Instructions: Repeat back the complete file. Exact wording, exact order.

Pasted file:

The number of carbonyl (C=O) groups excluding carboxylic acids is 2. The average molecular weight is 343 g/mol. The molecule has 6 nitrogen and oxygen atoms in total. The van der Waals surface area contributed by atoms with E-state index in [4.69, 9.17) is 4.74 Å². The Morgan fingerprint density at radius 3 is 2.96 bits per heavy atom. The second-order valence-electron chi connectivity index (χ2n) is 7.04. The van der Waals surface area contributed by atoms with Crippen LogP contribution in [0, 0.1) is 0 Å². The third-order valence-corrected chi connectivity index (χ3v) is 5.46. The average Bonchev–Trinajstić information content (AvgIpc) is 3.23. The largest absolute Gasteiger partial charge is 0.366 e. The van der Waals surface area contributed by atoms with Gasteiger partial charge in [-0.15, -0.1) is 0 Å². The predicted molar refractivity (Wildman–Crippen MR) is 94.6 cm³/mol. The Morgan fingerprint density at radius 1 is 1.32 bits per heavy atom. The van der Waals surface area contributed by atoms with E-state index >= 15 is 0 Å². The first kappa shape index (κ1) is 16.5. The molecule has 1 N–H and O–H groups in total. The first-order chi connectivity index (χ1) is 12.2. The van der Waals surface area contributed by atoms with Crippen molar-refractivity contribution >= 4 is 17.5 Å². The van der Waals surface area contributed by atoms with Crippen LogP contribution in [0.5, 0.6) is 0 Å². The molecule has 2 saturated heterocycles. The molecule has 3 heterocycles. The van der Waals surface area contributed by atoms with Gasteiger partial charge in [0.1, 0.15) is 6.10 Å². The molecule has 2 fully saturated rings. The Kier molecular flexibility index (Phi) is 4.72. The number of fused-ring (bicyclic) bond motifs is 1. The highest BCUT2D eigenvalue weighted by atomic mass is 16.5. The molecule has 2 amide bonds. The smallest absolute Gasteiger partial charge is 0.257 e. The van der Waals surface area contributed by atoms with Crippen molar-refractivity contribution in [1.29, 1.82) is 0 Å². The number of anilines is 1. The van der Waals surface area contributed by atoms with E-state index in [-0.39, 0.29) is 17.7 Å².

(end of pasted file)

The number of carbonyl (C=O) groups excluding carboxylic acids is 2. The average molecular weight is 343 g/mol. The molecule has 6 nitrogen and oxygen atoms in total. The van der Waals surface area contributed by atoms with E-state index in [4.69, 9.17) is 4.74 Å². The Morgan fingerprint density at radius 3 is 2.96 bits per heavy atom. The second-order valence-electron chi connectivity index (χ2n) is 7.04. The van der Waals surface area contributed by atoms with Crippen LogP contribution in [0, 0.1) is 0 Å². The third-order valence-corrected chi connectivity index (χ3v) is 5.46. The average Bonchev–Trinajstić information content (AvgIpc) is 3.23. The largest absolute Gasteiger partial charge is 0.366 e. The van der Waals surface area contributed by atoms with Gasteiger partial charge in [-0.15, -0.1) is 0 Å². The predicted molar refractivity (Wildman–Crippen MR) is 94.6 cm³/mol. The Morgan fingerprint density at radius 1 is 1.32 bits per heavy atom. The van der Waals surface area contributed by atoms with E-state index >= 15 is 0 Å². The first kappa shape index (κ1) is 16.5. The molecule has 1 N–H and O–H groups in total. The first-order chi connectivity index (χ1) is 12.2. The van der Waals surface area contributed by atoms with Crippen molar-refractivity contribution >= 4 is 17.5 Å². The van der Waals surface area contributed by atoms with Crippen LogP contribution in [0.5, 0.6) is 0 Å². The molecule has 2 saturated heterocycles. The molecule has 3 heterocycles. The van der Waals surface area contributed by atoms with Gasteiger partial charge in [0.1, 0.15) is 6.10 Å². The molecule has 2 fully saturated rings. The Kier molecular flexibility index (Phi) is 4.72. The number of fused-ring (bicyclic) bond motifs is 1. The highest BCUT2D eigenvalue weighted by atomic mass is 16.5. The molecule has 2 amide bonds. The smallest absolute Gasteiger partial charge is 0.257 e. The van der Waals surface area contributed by atoms with Crippen molar-refractivity contribution in [1.29, 1.82) is 0 Å². The number of anilines is 1. The van der Waals surface area contributed by atoms with E-state index in [-0.39, 0.29) is 17.7 Å².